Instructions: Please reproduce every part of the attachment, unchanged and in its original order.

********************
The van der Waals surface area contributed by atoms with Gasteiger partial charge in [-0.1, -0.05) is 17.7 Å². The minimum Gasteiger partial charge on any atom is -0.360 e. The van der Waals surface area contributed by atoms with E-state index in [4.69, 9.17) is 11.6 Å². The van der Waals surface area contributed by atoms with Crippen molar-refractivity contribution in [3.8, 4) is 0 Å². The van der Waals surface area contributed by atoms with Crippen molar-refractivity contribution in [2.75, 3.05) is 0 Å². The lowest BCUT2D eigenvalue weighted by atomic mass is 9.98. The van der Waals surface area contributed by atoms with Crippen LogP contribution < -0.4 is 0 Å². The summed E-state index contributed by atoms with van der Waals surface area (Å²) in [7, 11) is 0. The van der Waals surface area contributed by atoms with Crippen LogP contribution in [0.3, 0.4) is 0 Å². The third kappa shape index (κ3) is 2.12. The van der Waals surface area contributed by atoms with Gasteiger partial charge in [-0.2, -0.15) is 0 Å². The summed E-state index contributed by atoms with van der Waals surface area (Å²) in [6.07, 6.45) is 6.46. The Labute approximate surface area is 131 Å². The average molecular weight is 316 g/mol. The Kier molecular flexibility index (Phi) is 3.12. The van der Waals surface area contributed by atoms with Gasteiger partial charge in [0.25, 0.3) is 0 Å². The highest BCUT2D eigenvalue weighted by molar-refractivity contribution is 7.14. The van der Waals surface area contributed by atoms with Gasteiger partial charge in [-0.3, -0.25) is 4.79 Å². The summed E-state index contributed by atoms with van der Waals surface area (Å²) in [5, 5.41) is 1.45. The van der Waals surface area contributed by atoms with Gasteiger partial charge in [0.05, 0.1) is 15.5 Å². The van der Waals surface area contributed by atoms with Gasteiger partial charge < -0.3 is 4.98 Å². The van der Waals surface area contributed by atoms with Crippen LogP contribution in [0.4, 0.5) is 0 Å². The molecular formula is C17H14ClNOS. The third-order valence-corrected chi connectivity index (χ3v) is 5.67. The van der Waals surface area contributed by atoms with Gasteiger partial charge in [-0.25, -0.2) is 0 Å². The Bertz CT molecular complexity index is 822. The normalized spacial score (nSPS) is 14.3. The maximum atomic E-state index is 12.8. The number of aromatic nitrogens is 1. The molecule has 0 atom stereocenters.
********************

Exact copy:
The van der Waals surface area contributed by atoms with Gasteiger partial charge in [-0.1, -0.05) is 17.7 Å². The minimum Gasteiger partial charge on any atom is -0.360 e. The van der Waals surface area contributed by atoms with E-state index in [4.69, 9.17) is 11.6 Å². The van der Waals surface area contributed by atoms with Crippen molar-refractivity contribution in [3.8, 4) is 0 Å². The van der Waals surface area contributed by atoms with Crippen molar-refractivity contribution in [2.75, 3.05) is 0 Å². The lowest BCUT2D eigenvalue weighted by atomic mass is 9.98. The van der Waals surface area contributed by atoms with Crippen LogP contribution < -0.4 is 0 Å². The summed E-state index contributed by atoms with van der Waals surface area (Å²) in [7, 11) is 0. The van der Waals surface area contributed by atoms with Crippen LogP contribution in [0.3, 0.4) is 0 Å². The third kappa shape index (κ3) is 2.12. The van der Waals surface area contributed by atoms with Gasteiger partial charge in [-0.2, -0.15) is 0 Å². The summed E-state index contributed by atoms with van der Waals surface area (Å²) in [6.07, 6.45) is 6.46. The Labute approximate surface area is 131 Å². The average molecular weight is 316 g/mol. The Kier molecular flexibility index (Phi) is 3.12. The van der Waals surface area contributed by atoms with Gasteiger partial charge in [0.25, 0.3) is 0 Å². The highest BCUT2D eigenvalue weighted by molar-refractivity contribution is 7.14. The van der Waals surface area contributed by atoms with Gasteiger partial charge in [-0.3, -0.25) is 4.79 Å². The summed E-state index contributed by atoms with van der Waals surface area (Å²) in [5, 5.41) is 1.45. The van der Waals surface area contributed by atoms with Gasteiger partial charge in [0.05, 0.1) is 15.5 Å². The van der Waals surface area contributed by atoms with Gasteiger partial charge < -0.3 is 4.98 Å². The van der Waals surface area contributed by atoms with Crippen LogP contribution in [0.4, 0.5) is 0 Å². The molecular formula is C17H14ClNOS. The third-order valence-corrected chi connectivity index (χ3v) is 5.67. The van der Waals surface area contributed by atoms with Gasteiger partial charge in [-0.25, -0.2) is 0 Å². The Bertz CT molecular complexity index is 822. The normalized spacial score (nSPS) is 14.3. The maximum atomic E-state index is 12.8. The number of aromatic nitrogens is 1. The molecule has 0 atom stereocenters.